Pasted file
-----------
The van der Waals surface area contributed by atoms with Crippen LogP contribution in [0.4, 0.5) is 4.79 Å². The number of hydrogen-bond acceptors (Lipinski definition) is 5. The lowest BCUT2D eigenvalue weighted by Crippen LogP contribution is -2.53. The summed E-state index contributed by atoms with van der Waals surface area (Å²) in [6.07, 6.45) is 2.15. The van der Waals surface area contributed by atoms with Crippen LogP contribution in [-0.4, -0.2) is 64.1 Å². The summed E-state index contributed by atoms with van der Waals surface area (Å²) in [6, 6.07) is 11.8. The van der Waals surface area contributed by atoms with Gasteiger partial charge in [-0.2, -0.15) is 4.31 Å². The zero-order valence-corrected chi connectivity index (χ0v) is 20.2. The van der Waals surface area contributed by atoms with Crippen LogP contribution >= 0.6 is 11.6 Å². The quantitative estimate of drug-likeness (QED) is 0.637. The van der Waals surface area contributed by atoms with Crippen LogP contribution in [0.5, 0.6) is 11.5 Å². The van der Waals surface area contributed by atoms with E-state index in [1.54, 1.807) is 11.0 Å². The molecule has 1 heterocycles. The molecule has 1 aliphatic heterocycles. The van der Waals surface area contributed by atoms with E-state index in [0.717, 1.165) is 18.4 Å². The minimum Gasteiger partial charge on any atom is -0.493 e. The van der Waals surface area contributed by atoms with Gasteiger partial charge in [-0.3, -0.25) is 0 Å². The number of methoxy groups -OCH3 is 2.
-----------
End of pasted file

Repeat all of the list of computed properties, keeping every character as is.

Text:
The van der Waals surface area contributed by atoms with Crippen LogP contribution in [0.4, 0.5) is 4.79 Å². The number of hydrogen-bond acceptors (Lipinski definition) is 5. The lowest BCUT2D eigenvalue weighted by Crippen LogP contribution is -2.53. The summed E-state index contributed by atoms with van der Waals surface area (Å²) in [6.07, 6.45) is 2.15. The van der Waals surface area contributed by atoms with Crippen LogP contribution in [-0.4, -0.2) is 64.1 Å². The summed E-state index contributed by atoms with van der Waals surface area (Å²) in [6, 6.07) is 11.8. The van der Waals surface area contributed by atoms with Gasteiger partial charge in [-0.2, -0.15) is 4.31 Å². The zero-order valence-corrected chi connectivity index (χ0v) is 20.2. The van der Waals surface area contributed by atoms with Crippen LogP contribution >= 0.6 is 11.6 Å². The quantitative estimate of drug-likeness (QED) is 0.637. The van der Waals surface area contributed by atoms with Crippen LogP contribution in [0.5, 0.6) is 11.5 Å². The van der Waals surface area contributed by atoms with E-state index in [1.54, 1.807) is 11.0 Å². The molecule has 1 heterocycles. The molecule has 1 aliphatic heterocycles. The van der Waals surface area contributed by atoms with E-state index in [0.717, 1.165) is 18.4 Å². The minimum Gasteiger partial charge on any atom is -0.493 e. The van der Waals surface area contributed by atoms with Gasteiger partial charge in [-0.3, -0.25) is 0 Å². The number of methoxy groups -OCH3 is 2.